Tuesday, May 11, 7 pm
Joan Silber, author of Secrets of Happiness
in conversation Marquette University's C.J. Hribal
Register for this virtual event here.

For a number of years, CJ Hribal and I have been talking about how much we love the work of Joan Silber. After she won the NBCC award for Improvement, it became a selection of our in-store book club, which along with the award, led to a nice pop in sales for us. I had previously read Fools and Ideas of Heaven. But I never thought we'd be in a position where Silber would travel to Milwaukee for an event.

And then came the pivot to virtual events. And Silber attended our event with Charles Baxter for his most recent novel, The Sun Collective. And Silber commented to CJ Hribal, who teaches with Silber at the Warren Wilson program)  that he did a great job with the interview - I concur. So when I heard that, I asked him to ask Silber if she'd like the same excellent conversation partner for her own book. And that went right into our proposal to the publisher. We're thrilled this came together.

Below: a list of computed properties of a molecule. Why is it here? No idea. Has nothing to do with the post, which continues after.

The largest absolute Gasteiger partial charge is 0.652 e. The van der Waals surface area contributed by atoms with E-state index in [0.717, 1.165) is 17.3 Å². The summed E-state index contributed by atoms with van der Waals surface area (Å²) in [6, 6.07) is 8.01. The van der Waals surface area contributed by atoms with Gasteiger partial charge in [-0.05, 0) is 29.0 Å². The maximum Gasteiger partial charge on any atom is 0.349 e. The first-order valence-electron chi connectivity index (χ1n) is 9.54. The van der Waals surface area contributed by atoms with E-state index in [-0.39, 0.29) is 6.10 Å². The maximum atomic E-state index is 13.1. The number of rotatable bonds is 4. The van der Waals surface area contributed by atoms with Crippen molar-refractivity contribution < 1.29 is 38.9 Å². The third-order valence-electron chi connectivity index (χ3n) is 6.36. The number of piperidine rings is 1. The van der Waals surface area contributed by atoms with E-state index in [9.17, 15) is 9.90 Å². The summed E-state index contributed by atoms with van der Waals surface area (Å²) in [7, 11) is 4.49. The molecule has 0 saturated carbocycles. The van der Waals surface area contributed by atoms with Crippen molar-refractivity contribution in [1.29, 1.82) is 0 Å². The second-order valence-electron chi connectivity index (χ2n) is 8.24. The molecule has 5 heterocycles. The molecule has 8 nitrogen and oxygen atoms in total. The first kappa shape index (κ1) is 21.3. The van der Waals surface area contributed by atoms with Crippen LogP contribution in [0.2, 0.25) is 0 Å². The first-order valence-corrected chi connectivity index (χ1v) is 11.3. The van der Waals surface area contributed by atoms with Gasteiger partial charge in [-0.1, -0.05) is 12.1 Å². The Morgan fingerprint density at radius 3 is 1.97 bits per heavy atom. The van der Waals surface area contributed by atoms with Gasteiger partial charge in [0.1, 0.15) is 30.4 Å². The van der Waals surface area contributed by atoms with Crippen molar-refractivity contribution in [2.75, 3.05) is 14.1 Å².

Here's an enthusiastic recommendation for Secrets of Happiness from me: "What I love about Joan Silber’s books is how her novel-stories rocket me through space and time without any fear of crashing. In my opinion, the connecting thread of Secrets of Happiness is Gil, a contractor in the garment business whose work takes him to wherever the costs are cheapest – Indonesia, China, Bangladesh, and most notably Thailand, where he brings back more than just the beautiful scarves he buys as souvenirs for his wife. From there, the story spins out to two of his sons (who don’t know each other), and from there to a documentary filmmaker, a librarian turned cancer patient, a labor organizer in Asia, and more than one soul who are not quite sure what they are doing. They are all searching for the happiness of the title – is it money, vocation, love, spirit, or something else?" (Daniel Goldin)